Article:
The aim of the current study was to estimate influenza- and respiratory syncytial virus (RSV)-associated mortality and hospitalisations, especially the influenza-associated burden among low-risk individuals < or =65 yrs old, not yet recommended for influenza vaccination in many European countries. Retrospectively during 1997-2003, Dutch national all-cause mortality and hospital discharge figures and virus surveillance data were used to estimate annual average influenza- and RSV-associated excess mortality and hospitalisation using rate difference methods. Influenza virus active periods were significantly associated with excess mortality among 50-64-yr-olds and the elderly, but not in younger age categories. Influenza-associated hospitalisation was highest and about equal for 0-1-yr-olds and the elderly, and also significant for low-risk adults. Hospitalisation among children was mostly due to respiratory conditions, and among adults cardiovascular complications were frequent. RSV-active periods were associated with excess mortality and hospitalisation among the elderly. The highest RSV-related excess hospitalisation was found in 0-1-yr-olds. Influenza-associated mortality was demonstrated in 50-64-yr-olds. Among low-risk individuals < or =65 yrs of age, influenza-associated hospitalisation rates were highest for 0-4-yr-olds, but also significant for 5-64-yr-olds. These data may further support extension of recommendations for influenza vaccination to include younger low-risk persons. The respiratory syncytial virus-associated burden was highest for young children but also substantial for the elderly.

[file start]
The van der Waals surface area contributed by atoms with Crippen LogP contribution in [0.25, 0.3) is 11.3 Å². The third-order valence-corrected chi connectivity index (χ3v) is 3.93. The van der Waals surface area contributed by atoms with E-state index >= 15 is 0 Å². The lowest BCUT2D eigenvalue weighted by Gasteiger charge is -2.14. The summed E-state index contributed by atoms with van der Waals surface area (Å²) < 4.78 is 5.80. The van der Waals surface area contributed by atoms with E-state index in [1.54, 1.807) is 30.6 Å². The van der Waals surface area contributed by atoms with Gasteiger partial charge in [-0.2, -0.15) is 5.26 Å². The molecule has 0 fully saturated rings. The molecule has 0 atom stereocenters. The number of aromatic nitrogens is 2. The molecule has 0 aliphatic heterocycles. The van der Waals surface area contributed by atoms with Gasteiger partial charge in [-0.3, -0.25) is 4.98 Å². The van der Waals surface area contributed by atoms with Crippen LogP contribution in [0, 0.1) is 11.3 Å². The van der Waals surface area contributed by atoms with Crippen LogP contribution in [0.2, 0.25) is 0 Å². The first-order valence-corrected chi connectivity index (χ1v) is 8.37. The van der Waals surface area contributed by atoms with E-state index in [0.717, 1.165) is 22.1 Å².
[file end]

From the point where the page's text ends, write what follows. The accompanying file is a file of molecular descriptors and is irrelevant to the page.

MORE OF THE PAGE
- Age Distribution
- Child, Preschool
- Infant, Newborn
- Influenza, Human
- Middle Aged
- Respiratory Syncytial Virus Infections
- Respiratory Syncytial Viruses